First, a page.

Girl History Month – Mary Ann Bickerdyke, Feisty Civil War Nurse

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Mary Ann Bickerdyke (July 19, 1817 – November 8, 1901), also known as Mother Bickerdyke, was a much-beloved volunteer nurse and hospital administrator for Union soldiers during the American Civil War.

Widowed two years before the war began, she supported herself and her two half-grown sons by practicing as a “botanic Physician” in Galesburg, Illinois. After the outbreak of the Civil War, she became chief of nursing under the command of General Ulysses S. Grant, and served at the Battle of Vicksburg.

When his staff complained about the outspoken, insubordinate female nurse who consistently disregarded the army’s red tape and military procedures, Union Gen. William T. Sherman threw up his hands and exclaimed, “She outranks me. I can’t do a thing in the world.”

Bickerdyke ran roughshod over anyone who stood in the way of her self-appointed duties. She was known affectionately to her “boys,” the grateful enlisted men, as “Mother” Bickerdyke. When a surgeon questioned her authority to take some action, she replied, “On the authority of Lord God Almighty, have you anything that outranks that?”

Sherman was especially fond of this volunteer nurse who followed the western armies, and supposedly she was the only woman he would allow in his camp. By the end of the war, with the help of the U.S. Sanitary Commission, Mother Bickerdyke had built 300 hospitals and aided the wounded on 19 battlefields including the Battle of Shiloh and Sherman’s March to the Sea.

“Mother” Bickerdyke was so loved by the army that the soldiers would cheer her as they would a general when she appeared. At Sherman’s request, she rode at the head of the XV Corps in the Grand Review in Washington at the end of the war.

After the war ended, she worked for the Salvation Army in San Francisco, and became an attorney, helping Union veterans with legal issues. She ran a hotel in Salina, Kansas, for a time. She received a special pension of $25 a month from Congress in 1886, and retired to Bunker Hill, Kansas. She died peacefully after a minor stroke.

A statue of her was erected in Galesburg, and a hospital boat and a liberty ship, the Mary Bickerdyke,were named after her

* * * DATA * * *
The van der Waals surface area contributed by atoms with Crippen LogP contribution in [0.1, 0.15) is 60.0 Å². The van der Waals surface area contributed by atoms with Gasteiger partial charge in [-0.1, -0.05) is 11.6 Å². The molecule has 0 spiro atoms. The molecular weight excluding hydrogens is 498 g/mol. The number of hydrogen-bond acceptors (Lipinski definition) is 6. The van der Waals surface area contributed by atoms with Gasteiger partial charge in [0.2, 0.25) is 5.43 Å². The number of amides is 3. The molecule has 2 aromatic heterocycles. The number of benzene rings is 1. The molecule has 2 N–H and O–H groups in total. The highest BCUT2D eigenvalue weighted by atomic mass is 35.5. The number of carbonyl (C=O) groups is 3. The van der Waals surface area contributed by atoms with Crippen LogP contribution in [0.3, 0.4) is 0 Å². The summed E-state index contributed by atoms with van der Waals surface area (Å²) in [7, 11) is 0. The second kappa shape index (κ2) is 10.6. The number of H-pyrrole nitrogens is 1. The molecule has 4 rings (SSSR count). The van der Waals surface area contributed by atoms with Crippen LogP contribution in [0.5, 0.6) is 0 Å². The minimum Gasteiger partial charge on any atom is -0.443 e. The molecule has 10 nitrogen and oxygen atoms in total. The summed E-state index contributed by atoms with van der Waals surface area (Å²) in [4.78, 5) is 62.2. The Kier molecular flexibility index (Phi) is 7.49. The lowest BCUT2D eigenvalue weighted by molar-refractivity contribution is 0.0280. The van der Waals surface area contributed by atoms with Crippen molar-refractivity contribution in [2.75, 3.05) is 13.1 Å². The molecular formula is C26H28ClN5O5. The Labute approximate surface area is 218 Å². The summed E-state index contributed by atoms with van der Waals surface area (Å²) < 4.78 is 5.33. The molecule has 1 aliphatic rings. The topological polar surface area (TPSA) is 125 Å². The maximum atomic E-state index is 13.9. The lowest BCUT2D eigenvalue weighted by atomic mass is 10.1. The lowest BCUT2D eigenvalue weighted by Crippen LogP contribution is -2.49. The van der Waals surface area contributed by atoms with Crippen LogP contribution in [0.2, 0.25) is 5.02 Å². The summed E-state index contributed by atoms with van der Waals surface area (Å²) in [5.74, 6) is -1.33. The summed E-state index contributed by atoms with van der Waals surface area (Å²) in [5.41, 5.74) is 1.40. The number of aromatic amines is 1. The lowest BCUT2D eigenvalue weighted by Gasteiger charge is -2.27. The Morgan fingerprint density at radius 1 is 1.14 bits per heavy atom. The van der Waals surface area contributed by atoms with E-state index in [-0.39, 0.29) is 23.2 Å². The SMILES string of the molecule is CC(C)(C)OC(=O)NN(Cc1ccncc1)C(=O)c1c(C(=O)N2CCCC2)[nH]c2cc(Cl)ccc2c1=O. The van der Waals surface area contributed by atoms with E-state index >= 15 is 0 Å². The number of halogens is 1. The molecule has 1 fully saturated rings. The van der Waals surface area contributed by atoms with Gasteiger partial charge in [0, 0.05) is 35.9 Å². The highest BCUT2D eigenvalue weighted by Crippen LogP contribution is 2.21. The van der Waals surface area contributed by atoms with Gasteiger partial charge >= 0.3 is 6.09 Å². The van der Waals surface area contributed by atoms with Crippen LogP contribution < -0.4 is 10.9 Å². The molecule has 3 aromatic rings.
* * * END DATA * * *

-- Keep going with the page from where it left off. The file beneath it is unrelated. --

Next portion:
Cranberry Week – Honey Cranberry White Chocolate Cupcakes

Cranberries were probably a part of the original Thanksgiving feast, although not in sauce form. The Native Americans used them for food, medicine, and even dye. Most importantly, cranberries were used as a preservative because they contain benzoic acid, so they added the fruit to meats and grains to extend their shelf life. General Ulysses S. Grant ordered cranberry sauce to be served to his troops in 1864, probably to prevent scurvy during the winter. It was first put into cans in 1912 by a company that eventually came to be known as Ocean Spray. 

Ingredients:

6 ounces of white chocolate chips

3/4 cup of softened butter

1 cup of honey

4 eggs

1/2 cup of cake flour

1 1/2 cups of flour

1 teaspoon of orange zest

2 tablespoons of freshly squeezed orange juice

2 teaspoons of baking powder

1 1/4 cup of fresh cranberries

Cream  butter and honey until light and fluffy, at least five minutes. Add eggs one at a time. Mix in orange zest, juice and baking powder. Slowly add flours, scraping the sides after each addition. Lastly add cranberries and white chocolate chips. Bake at 350 degrees for 18-21 minutes. Cool before frosting.

Frosting and Cranberry Drizzle:

1/2 can of whole cranberry jelly

1/4 cup of cranberry juice

2 tablespoons of honey

8 ounces of white chocolate

1 cup of butter

1 teaspoon of vanilla

2 tablespoons of milk

3-4 cups of powdered sugar (or until desired consistency)

Melt white chocolate on a double broiler and set aside, cool completely before using.

In a clean pan add cranberry juice, honey and whole cranberry jelly and heat. Whisk and stir until smooth and blended. Set aside and let it cool completely before using as a drizzle.

In a mixing bowl cream butter until light and fluffy, at least five minutes. Beat in white chocolate until smooth and blended. Add vanilla and milk and mix thoroughly. Lastly add powdered sugar, one cup at a time scraping the sides of your bowl. Add powdered sugar until you reach the consistency you like. Cover and place in the refrigerator for 30 minutes before frosting.

Frost cool cupcakes and drizzle with cranberry syrup.